If I had to put my money on any female wrestler being signed by World Wrestling Entertainment to compete on the NXT brand during the next year, I’d stake my bets on Kimber Lee. Hell, if you opened the wager up to independent wrestlers of every gender, I think I’d keep my chips where they were. She’s been wrestling for five years now and is still just 26 years old. The future is bright.
Trained by 2016 CWC contender Drew Gulak at the Combat Zone Wrestling Academy in Philadelphia, Kimber Lee made her pro debut in 2011, first appearing in CZW. She performed regularly with the promotion for a few years, but hasn’t been with them full time since 2014. Instead, she’s spent a decent chunk of her career thus far focusing her efforts on achieving success in women’s promotions like Shimmer and Shine. In fact, she’s one half of the only tag team to ever capture gold in both organizations, alongside Cherry Bomb as part of the Kimber Bombs. She’s also captured tag team gold in WSC, partnering with Annie Social, and once held the Jersey All Pro Women’s Championship.
Mr. High Tension.
It might not be a stretch to say that no wrestler has ever endeared themselves to a nation as swiftly and as convincingly as Akira Tozawa. An export of Japan’s Dragon Gate promotion, Tozawa recently wrapped up a one year tour of the United States, and in the short 12 months that he spent in America, he gained fans from coast to coast as one of the fastest rising stars on the independent scene.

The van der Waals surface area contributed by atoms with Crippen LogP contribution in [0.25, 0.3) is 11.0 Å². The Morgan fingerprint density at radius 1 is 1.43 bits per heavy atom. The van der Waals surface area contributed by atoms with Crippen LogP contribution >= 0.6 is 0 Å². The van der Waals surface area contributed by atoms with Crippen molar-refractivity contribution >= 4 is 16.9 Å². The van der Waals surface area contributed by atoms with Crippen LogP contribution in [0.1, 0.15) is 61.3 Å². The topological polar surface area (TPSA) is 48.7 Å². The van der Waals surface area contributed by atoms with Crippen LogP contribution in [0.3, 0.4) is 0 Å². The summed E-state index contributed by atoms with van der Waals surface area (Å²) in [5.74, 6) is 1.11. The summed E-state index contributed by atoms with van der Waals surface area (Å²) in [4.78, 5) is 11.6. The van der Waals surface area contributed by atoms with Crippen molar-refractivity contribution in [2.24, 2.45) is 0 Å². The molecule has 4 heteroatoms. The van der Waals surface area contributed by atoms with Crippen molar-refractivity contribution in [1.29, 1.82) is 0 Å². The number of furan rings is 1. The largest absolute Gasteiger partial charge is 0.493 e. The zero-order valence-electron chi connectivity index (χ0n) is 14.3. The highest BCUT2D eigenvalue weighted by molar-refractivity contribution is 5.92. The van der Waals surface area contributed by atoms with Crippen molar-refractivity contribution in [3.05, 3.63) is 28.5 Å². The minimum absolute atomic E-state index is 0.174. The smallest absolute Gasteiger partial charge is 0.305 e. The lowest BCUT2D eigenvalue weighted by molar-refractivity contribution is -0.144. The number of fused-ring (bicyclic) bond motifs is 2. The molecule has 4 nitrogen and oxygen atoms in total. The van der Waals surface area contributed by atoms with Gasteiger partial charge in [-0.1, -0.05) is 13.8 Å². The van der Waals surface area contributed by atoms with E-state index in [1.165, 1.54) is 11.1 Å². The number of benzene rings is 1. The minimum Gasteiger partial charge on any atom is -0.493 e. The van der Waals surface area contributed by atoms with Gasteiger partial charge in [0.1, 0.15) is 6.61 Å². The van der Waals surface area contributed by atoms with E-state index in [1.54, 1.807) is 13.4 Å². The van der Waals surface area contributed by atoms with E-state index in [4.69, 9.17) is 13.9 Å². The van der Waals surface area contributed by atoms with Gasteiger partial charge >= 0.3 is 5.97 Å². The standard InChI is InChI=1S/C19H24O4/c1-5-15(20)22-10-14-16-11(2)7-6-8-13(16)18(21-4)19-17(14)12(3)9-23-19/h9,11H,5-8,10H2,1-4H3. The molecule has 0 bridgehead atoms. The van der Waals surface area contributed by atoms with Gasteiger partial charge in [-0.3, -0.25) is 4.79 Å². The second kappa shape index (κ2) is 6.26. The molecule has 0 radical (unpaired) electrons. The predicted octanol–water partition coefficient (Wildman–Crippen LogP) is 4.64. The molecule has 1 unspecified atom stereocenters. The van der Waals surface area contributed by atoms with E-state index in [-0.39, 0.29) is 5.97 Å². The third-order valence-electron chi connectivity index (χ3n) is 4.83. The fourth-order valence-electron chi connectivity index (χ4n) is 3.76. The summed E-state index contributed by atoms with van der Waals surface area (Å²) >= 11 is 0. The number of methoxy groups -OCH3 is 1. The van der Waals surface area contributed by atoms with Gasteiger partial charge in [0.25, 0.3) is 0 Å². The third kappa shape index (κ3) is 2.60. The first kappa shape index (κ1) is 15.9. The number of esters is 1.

Tozawa’s success in his native land was moderate at best. The third graduate of the Dragon Gate dojo, Tozawa debuted in 2005 to very little fanfare, opening his career with ten consecutive losses. During his first few years as a professional, he accomplished little, progressing very modestly and finding it troublesome to even get booked on shows. He spent some time as part of tag team with Yuki Ono, collectively known as the Metabolic Brothers, but regardless of what capacity or style Tozawa wrestled in, he couldn’t seem to get his career off of the ground while wrestling in Japan. And then, in May 2010, Tozawa departed the Land of the Rising Sun for an extended tour in the American melting pot.